Last week, farmers in Western Australia had a rare opportunity to notice the shiny golden mole, in one of his extremely rare overhead expeditions and luckily managed to record it.
This golden mole called karrkaratul (Notoryctes caurinus) rarely seen, and according to reports seen only 5 to 10 times over 10 years.
As explained biologist Joe Benshemesh from La Trobe University for “Australian Geographic” in 2010, this mole is one of the few mammals that can spend entire life underground. Mole is blind, has a strong nose and forehead and strong forelimbs that allow easy digging.
Feed on insects and larvae are fairly small – weighing about 40 to 60 grams. They have exceptionally low oxygen demand, which means it can survive breathing the air that passes between the grains of sand.
Unlike most mammals underground, this makes mole tunnels living conditions through which it moves. Instead, he digs the tunnel while moving, making a hole in front sandy land with its front legs in the form of blades and pushing excavated sand behind rear legs. At the same time, it pushes its tubular body a few inches forward, explains Benshemesh.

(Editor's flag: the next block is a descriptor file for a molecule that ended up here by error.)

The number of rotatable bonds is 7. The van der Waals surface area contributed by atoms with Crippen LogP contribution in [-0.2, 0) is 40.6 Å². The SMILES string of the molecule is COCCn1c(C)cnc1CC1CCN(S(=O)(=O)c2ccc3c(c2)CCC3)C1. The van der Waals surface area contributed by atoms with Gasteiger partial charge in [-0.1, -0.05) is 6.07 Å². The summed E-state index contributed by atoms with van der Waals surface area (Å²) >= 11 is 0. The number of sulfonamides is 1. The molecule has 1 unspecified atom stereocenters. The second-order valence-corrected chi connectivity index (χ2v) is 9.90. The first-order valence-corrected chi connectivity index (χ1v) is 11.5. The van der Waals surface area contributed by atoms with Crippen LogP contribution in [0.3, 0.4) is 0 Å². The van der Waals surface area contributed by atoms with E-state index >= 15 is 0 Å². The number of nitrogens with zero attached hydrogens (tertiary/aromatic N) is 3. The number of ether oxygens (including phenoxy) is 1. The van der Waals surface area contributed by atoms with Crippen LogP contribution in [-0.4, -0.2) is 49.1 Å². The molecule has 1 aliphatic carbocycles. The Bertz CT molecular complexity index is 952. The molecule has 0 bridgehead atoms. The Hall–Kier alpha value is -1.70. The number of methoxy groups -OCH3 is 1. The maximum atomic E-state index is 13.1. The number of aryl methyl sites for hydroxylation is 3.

This action can be nicely seen in the video below, which last week recorded rangers Kivirkura.
This seems like hard work, but Banshemesh says these moles have a particular strategy on how to save energy.
“Although their unusual form of movement is slow and difficult, it seems that they are tuned to a frugal life and saving energy and resources by and allow their body temperature to reflect that of the surrounding sand, how to reptiles.”
Rangers spotted this little mole on the ground while filming a documentary in the area.
Known are two kinds of moles: karrkaratul (Notoryctes caurinus), who lives in the deserts of Western Australia and itjaritjari (Notoryctes typhlops), who lives in central Australia.
Researchers are not yet sure whether these remarkable little creatures are seen so rarely because all the time living underground or because they are only a very small number of them.
Otherwise, so far both have the status of endangered animals until they get a better insight into their numbers.